But I do recommend The Switch overall, and one of the main reasons why can be summed up in three words: Jason freakin’ Bateman. I realize this is subjective, of course, but I was with Bateman on everything he did with the Wally character—he inhabited Wally so fully that it becomes impossible to imagine anyone else playing the character with a remotely comparable level of success. Looking at the first idea from my plot synopsis—“Wally is affable, but also anxious, withdrawn, and a bit smug”—Bateman was the perfect choice to play that character and make him authentic, likable (despite his drawbacks), and, crucial in the success of the film, funny. I rewound and watched a scene from Cassie’s party a few times and marveled at Bateman’s prowess as a comedic actor. When Roland tells Wally that he teaches a course on feminist literary theory at Columbia, Wally responds with a simple, “Is that right?” Not funny at all on paper, but I promise that, as performed, the line is devastatingly funny and wholly consistent with Wally’s smug, instant dismissal of Roland.

The film's true emotional center.

Importantly, Bateman is also quite good at conveying his character’s central arc, described in another clause from my plot synopsis: “Wally comes to love Sebastian profoundly.” I think this is the “love relationship” that the film truly cares about, and because of the fine job done by Bateman and Thomas Robinson, the child actor who plays Sebastian, it’s actually quite moving. Though I doubt he could articulate it fully, Sebastian seems to have come to believe that no one will ever fully understand him. The boy, while recognizing and valuing his mother’s love and devotion, also craves a more rounded family unit—he collects picture frames and the stock pictures sold in them, and creates stories about an extended family (uncles, cousins, grandparents) that exists only in his imagination. After a rocky start, Sebastian sees Wally, who seems to understand both his worries and his hopes, as a key to finding what he had been missing. And Wally finds in the boy someone for whom he is willing to shed his reflexively dismissive, withdrawn mode of engaging (or refusing to engage) everyone around him. Wally grows to love the boy unreservedly, with his whole heart. Because of how convincingly Bateman portrayed who Wally had always been, and yet still was able to make us root for Wally to become a more complete person, the opening of Wally’s heart becomes the film’s most affecting development and its greatest storytelling success.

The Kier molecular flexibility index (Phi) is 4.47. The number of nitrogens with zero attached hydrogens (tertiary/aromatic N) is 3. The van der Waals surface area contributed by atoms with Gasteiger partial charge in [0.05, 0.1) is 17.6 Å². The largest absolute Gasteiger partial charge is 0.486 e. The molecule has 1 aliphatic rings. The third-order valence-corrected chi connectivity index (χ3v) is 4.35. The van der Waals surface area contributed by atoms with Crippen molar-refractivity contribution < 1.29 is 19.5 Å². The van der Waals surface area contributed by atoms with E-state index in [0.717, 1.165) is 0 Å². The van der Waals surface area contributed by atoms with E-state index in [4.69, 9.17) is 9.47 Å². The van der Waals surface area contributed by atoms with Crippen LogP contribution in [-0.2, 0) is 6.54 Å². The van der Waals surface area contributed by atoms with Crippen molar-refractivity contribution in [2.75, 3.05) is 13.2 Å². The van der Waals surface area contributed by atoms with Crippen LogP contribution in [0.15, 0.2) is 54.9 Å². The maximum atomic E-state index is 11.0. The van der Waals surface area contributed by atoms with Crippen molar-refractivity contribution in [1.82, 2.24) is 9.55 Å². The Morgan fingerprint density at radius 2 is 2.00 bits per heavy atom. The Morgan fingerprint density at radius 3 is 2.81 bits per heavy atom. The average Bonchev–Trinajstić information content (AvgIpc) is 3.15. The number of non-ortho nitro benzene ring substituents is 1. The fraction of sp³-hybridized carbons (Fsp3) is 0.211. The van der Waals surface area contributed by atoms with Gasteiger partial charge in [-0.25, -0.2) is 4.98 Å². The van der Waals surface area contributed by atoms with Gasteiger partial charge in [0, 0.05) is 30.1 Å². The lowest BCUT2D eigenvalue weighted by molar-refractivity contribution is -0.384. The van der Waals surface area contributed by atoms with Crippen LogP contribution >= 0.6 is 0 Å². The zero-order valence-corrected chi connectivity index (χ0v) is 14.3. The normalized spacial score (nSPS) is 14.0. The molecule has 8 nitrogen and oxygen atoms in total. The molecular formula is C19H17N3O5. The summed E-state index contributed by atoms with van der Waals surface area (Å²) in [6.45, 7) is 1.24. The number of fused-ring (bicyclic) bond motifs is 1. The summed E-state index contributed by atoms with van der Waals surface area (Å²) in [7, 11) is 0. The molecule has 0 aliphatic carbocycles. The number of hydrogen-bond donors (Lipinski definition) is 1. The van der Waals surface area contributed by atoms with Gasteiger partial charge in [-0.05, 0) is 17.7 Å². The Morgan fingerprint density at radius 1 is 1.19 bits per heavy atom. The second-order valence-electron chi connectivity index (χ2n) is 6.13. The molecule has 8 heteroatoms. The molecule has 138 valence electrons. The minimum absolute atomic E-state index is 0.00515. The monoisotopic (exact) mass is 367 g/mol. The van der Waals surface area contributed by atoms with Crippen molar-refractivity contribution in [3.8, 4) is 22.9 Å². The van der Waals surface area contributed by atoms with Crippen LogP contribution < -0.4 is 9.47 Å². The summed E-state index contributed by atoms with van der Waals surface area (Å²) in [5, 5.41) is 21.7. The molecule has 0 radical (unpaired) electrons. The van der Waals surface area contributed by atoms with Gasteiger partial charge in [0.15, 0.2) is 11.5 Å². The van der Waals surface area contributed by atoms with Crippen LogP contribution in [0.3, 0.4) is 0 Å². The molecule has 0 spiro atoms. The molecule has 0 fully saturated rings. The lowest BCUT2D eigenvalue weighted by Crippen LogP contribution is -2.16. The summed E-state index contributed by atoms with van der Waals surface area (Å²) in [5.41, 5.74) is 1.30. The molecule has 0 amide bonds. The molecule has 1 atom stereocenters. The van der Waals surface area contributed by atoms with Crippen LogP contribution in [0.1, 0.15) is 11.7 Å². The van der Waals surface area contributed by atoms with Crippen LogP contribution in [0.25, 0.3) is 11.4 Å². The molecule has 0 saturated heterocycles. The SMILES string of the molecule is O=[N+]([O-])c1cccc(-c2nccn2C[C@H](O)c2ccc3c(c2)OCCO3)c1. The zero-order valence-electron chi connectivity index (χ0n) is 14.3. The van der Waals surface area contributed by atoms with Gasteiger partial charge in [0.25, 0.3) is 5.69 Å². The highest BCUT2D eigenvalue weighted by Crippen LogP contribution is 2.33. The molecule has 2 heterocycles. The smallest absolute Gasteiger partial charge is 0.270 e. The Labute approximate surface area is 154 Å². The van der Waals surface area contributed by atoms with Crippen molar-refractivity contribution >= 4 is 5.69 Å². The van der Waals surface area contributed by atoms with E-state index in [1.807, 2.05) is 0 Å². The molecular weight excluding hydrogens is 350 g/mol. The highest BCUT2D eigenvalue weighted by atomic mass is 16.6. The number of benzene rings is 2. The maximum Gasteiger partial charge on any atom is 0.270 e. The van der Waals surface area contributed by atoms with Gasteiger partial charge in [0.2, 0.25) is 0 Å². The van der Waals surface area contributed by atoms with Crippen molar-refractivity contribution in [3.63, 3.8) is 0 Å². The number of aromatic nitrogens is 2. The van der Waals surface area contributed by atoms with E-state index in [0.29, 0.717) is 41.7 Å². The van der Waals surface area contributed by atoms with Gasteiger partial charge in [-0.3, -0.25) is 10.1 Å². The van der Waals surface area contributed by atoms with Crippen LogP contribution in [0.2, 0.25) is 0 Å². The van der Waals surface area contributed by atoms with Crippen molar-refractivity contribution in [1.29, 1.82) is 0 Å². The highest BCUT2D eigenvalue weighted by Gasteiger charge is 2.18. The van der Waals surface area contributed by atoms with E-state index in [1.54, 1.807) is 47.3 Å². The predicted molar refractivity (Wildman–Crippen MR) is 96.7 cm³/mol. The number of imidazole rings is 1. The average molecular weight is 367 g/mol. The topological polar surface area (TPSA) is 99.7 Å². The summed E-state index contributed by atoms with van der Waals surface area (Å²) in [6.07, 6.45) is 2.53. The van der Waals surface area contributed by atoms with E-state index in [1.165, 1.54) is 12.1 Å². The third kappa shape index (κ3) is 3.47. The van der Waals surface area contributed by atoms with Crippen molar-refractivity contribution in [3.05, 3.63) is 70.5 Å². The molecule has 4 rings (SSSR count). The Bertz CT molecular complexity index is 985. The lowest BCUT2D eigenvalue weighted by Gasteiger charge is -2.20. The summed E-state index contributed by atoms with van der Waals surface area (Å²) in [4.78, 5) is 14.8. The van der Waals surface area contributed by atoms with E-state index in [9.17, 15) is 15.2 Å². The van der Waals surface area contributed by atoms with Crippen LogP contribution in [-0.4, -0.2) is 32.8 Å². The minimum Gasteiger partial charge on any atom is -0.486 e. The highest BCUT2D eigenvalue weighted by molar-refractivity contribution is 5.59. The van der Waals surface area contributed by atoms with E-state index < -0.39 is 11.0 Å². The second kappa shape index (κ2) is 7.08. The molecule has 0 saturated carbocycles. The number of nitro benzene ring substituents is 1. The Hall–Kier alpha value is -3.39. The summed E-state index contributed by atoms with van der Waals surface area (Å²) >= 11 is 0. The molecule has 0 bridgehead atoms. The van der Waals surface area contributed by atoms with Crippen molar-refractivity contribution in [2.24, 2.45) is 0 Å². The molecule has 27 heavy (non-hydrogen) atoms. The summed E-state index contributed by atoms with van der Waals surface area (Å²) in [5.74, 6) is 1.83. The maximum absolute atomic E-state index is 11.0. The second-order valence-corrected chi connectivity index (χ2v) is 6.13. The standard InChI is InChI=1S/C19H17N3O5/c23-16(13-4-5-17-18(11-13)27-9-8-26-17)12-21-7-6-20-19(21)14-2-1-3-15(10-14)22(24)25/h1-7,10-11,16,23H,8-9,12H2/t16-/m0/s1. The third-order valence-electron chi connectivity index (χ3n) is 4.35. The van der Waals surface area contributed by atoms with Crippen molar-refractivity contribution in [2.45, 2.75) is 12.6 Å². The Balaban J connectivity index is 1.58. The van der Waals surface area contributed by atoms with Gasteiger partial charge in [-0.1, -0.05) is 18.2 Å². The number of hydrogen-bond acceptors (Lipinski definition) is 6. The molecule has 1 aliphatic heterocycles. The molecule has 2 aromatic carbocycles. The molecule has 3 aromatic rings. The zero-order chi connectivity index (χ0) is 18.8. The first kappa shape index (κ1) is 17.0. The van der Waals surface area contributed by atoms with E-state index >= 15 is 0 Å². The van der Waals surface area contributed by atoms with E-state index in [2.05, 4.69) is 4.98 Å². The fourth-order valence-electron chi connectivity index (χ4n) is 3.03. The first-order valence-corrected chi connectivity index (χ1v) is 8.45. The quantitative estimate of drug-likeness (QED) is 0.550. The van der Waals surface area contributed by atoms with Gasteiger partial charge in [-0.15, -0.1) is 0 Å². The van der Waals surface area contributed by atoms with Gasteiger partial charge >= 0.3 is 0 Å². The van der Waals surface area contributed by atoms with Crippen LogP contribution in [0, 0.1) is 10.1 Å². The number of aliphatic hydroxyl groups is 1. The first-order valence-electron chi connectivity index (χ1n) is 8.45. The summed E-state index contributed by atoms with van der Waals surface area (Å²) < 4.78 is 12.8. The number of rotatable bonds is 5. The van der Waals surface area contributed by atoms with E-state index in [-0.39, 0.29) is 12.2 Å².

In sum, by no means is The Switch a great film, but I do think it has plenty to offer. There are some good laughs and some exceedingly sweet moments. Best of all, the performance by Jason Bateman made me appreciate him even more as both a comedic and a dramatic actor, and, perhaps more important, as one of our era’s most compelling screen presences.

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One Comment
  1. April 2, 2011 12:26 pm

    I liked Jason Batemans performance but the rest of the movie and especially Jennifer aniston was horrible in my opinion but great review!